In 1976, Austrian government officials decided to use the American Bicentennial as an occasion to thank the United States for its political and economic support after 1945. One million dollars would be given to a cause in the US. Half the sum was to be raised from the public sale of $3 "American Bicentennial Star" decals; the other half was to be contributed by the Austrian government. The Austrian public's response to the appeal was so enthusiastic that the goal was surpassed by $200,000, and the government matched the entire amount raised from the public. Several Austrians and Americans, including the center's founding director, William E. Wright, suggested that the government give $1 million to an American university for the purpose of promoting Austrian Studies in the United States.
Among the fifteen universities competing for the gift were some of America's finest educational institutions. The University of Minnesota was chosen over the other two finalists, Yale and Stanford, for several reasons: its existing faculty strength in Central and Eastern Europe, its location in the American heartland among a population with substantial German-speaking ancestry, and its status as a first-rate public university, which made it a natural partner for the public universities of Austria. The University of Minnesota was awarded $1 million to endow the Center for Austrian Studies, and the gift was presented in person by Chancellor Bruno Kreisky (above left, with U of MN president C. Peter McGrath) on March 16, 1977. The excess $400,000 was given to Stanford to establish a chair for visiting Austrian scholars.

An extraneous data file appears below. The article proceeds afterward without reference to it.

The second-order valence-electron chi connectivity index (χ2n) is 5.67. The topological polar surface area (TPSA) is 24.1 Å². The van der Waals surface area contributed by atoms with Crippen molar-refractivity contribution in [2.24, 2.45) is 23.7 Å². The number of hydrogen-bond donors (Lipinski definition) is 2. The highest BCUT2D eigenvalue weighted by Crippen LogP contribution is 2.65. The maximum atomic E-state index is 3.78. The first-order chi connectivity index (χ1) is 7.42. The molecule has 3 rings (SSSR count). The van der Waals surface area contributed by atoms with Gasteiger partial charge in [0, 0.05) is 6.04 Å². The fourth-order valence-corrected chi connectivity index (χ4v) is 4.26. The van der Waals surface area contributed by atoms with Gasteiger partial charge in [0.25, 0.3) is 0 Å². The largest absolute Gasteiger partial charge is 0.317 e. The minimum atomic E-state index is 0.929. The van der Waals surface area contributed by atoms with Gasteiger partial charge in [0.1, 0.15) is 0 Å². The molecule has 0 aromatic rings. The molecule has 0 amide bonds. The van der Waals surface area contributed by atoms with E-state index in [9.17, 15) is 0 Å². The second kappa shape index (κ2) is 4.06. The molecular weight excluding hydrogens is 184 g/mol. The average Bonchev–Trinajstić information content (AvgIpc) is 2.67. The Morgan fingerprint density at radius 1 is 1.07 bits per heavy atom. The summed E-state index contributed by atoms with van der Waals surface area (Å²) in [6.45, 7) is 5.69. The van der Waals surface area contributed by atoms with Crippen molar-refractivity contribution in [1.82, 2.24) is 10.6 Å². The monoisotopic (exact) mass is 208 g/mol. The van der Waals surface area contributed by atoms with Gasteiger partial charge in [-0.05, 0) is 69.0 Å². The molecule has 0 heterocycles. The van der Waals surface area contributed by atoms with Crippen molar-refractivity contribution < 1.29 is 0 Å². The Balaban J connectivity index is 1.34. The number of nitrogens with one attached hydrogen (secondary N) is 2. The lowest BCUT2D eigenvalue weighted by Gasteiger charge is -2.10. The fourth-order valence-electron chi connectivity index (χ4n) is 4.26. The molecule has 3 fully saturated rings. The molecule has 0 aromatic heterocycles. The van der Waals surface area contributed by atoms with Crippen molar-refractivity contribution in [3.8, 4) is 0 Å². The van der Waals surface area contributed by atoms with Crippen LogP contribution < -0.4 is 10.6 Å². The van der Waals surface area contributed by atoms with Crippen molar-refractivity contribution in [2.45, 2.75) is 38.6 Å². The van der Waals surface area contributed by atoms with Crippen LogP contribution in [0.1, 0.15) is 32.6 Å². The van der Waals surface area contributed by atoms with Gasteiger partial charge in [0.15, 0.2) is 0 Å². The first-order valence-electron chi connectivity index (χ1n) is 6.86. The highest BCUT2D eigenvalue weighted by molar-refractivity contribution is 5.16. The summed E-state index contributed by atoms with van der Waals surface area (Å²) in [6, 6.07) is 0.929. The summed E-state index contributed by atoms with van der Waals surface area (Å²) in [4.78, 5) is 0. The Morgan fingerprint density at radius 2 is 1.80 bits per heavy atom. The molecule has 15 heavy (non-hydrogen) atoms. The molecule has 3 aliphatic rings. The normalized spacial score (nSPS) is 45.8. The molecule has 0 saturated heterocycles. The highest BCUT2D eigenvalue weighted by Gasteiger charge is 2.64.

The center is a non-degree-granting unit administered by the College of Liberal Arts. Although it has cultivated formal ties with Austrian universities, it has no formal ties to the Austrian government. It cooperates with Austrian governmental agencies and relies on some of them (especially the Austrian Cultural Forum in New York) for program funding. The center has a formal relationship with the Society for Austrian and Habsburg History (SAHH); SAHH membership is defined by the subscriber list of the Austrian History Yearbook.
The center's founding director, William E. Wright, served from 1977-1988. He pursued the center's mission by organizing an annual symposium, lectures, seminars, exhibitions, and community events. In addition, Wright brought R. John Rath and the Austrian History Yearbook to Minnesota after Rath retired from Rice University, and the center became its publisher.
After Wright's tenure, a period of transition followed under two interim directors, Kinley Brauer and Richard L. Rudolph. The former established the Austrian Studies Newsmagazine.
In 1989, David F. Good joined the University of Minnesota Department of History; he became the center's new director in January 1990. Under his leadership, CAS reorganized the Austrian History Yearbook and Berghahn Books began to publish it. The center published books with several major publishers in America and Europe, and also started a book series, “Austrian Studies,” with Berghahn. Among many other accomplishments, Good also initiated the Austrian Ministry for Education, Research, and Economy (BMWFW) Graduate Fellowships and the ACF (now CAS) Book and Dissertation Prizes.